In a repeat of scenes from 2016, Wits University students took to the streets on 8 March to protest after some students had been unable to register for the 2021 academic year due to historical debt.
Two days later, Mthokozisi Ntumba was shot dead, allegedly by police, as he passed the student protests in Braamfontein. Students had been protesting over concerns that thousands would be excluded from the academic year due to financial difficulties.
Following Ntumba’s death, the Wits protests gained momentum, with the South African Union of Students threatening to shut down the country’s 26 universities on 15 March.
Under pressure, Cabinet approved additional funding for the National Student Financial Aid Scheme (NSFAS), saying it would now fork out R42 million this year.
The money will go to mostly first-time qualifying students to enrol for higher education.
During a media briefing, higher education minister Blade Nzimande said some of the demands to the government and universities relate to the debt of students who may not be funded by NSFAS.
Is the dream of free education a possibility? We asked three analysts to give us their views on where the government had gone wrong and whether there were any solutions to the current crisis.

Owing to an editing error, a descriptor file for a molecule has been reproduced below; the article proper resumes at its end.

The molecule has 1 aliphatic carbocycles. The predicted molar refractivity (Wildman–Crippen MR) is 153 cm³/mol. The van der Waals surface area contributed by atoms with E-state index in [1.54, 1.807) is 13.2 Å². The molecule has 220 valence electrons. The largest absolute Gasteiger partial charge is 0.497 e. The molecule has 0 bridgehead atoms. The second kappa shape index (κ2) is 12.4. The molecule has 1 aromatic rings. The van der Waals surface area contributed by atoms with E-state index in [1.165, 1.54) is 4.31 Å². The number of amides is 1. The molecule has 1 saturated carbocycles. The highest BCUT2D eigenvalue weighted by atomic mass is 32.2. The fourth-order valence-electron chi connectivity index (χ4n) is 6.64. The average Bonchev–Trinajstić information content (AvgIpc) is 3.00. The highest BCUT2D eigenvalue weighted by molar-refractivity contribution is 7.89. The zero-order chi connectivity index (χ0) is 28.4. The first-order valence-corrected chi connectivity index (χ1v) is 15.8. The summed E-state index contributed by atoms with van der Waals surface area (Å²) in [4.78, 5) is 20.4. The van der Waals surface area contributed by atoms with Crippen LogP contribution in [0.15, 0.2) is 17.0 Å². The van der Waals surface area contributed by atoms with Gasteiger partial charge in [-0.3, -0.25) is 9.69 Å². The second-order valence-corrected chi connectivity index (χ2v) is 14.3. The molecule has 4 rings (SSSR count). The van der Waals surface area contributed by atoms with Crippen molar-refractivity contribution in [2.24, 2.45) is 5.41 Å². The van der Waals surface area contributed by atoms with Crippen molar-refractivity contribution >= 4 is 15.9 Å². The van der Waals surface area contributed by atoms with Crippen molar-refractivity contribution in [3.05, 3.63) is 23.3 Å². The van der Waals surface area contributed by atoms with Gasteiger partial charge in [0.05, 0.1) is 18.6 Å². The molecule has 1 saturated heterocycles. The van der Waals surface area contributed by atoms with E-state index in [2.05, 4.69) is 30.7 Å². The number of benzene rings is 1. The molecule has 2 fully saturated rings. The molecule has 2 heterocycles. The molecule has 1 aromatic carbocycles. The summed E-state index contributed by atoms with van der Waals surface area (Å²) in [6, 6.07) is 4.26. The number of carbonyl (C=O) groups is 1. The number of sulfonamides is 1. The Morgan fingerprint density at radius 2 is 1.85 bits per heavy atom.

You can read their submissions below.
Student protests: Austerity, higher education and a spectacular failure of imagination [for subscribers]
Relying on NSFAS is not sustainable and the situation, where thousands of students are turned away while others are drowning in debt, is untenable, writes Salim Vally.
Student protests: The ANC revolution is eating its children [for subscribers]
Amid the infighting between ANC factions, the poor lose out as social assistance continues to shrink; unemployment, poverty and inequality increase; and “free” education remains an unattainable dream, writes Sean Gossel.
The puzzle of student protests: An unresolved battle [for subscribers]
An opportunity to find a lasting solution to student demands was missed during the protests that led to universities’ nationwide shutdown in 2015, writes Sethulego Matebesi.